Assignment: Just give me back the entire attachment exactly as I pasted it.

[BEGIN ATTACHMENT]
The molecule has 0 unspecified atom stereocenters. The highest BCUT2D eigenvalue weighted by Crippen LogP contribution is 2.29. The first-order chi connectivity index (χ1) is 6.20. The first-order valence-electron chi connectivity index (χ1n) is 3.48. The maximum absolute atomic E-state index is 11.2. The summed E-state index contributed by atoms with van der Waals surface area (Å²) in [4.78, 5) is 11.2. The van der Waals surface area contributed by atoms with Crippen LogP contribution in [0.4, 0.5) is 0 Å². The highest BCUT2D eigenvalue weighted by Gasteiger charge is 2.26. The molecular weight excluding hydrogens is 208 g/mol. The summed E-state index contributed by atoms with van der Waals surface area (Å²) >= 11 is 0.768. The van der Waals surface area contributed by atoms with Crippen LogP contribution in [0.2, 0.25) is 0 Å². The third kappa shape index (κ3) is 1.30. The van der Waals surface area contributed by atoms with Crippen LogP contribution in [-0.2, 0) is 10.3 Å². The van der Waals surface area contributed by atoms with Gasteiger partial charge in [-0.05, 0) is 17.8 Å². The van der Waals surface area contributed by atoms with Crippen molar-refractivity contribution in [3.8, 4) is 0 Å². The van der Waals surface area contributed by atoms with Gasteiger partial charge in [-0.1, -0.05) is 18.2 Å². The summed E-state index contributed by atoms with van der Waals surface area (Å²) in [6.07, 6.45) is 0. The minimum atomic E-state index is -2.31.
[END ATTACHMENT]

The molecule has 0 unspecified atom stereocenters. The highest BCUT2D eigenvalue weighted by Crippen LogP contribution is 2.29. The first-order chi connectivity index (χ1) is 6.20. The first-order valence-electron chi connectivity index (χ1n) is 3.48. The maximum absolute atomic E-state index is 11.2. The summed E-state index contributed by atoms with van der Waals surface area (Å²) in [4.78, 5) is 11.2. The van der Waals surface area contributed by atoms with Crippen LogP contribution in [0.4, 0.5) is 0 Å². The highest BCUT2D eigenvalue weighted by Gasteiger charge is 2.26. The molecular weight excluding hydrogens is 208 g/mol. The summed E-state index contributed by atoms with van der Waals surface area (Å²) >= 11 is 0.768. The van der Waals surface area contributed by atoms with Crippen LogP contribution in [0.2, 0.25) is 0 Å². The third kappa shape index (κ3) is 1.30. The van der Waals surface area contributed by atoms with Crippen LogP contribution in [-0.2, 0) is 10.3 Å². The van der Waals surface area contributed by atoms with Gasteiger partial charge in [-0.05, 0) is 17.8 Å². The van der Waals surface area contributed by atoms with Crippen molar-refractivity contribution in [3.8, 4) is 0 Å². The van der Waals surface area contributed by atoms with Gasteiger partial charge in [-0.1, -0.05) is 18.2 Å². The summed E-state index contributed by atoms with van der Waals surface area (Å²) in [6.07, 6.45) is 0. The minimum atomic E-state index is -2.31.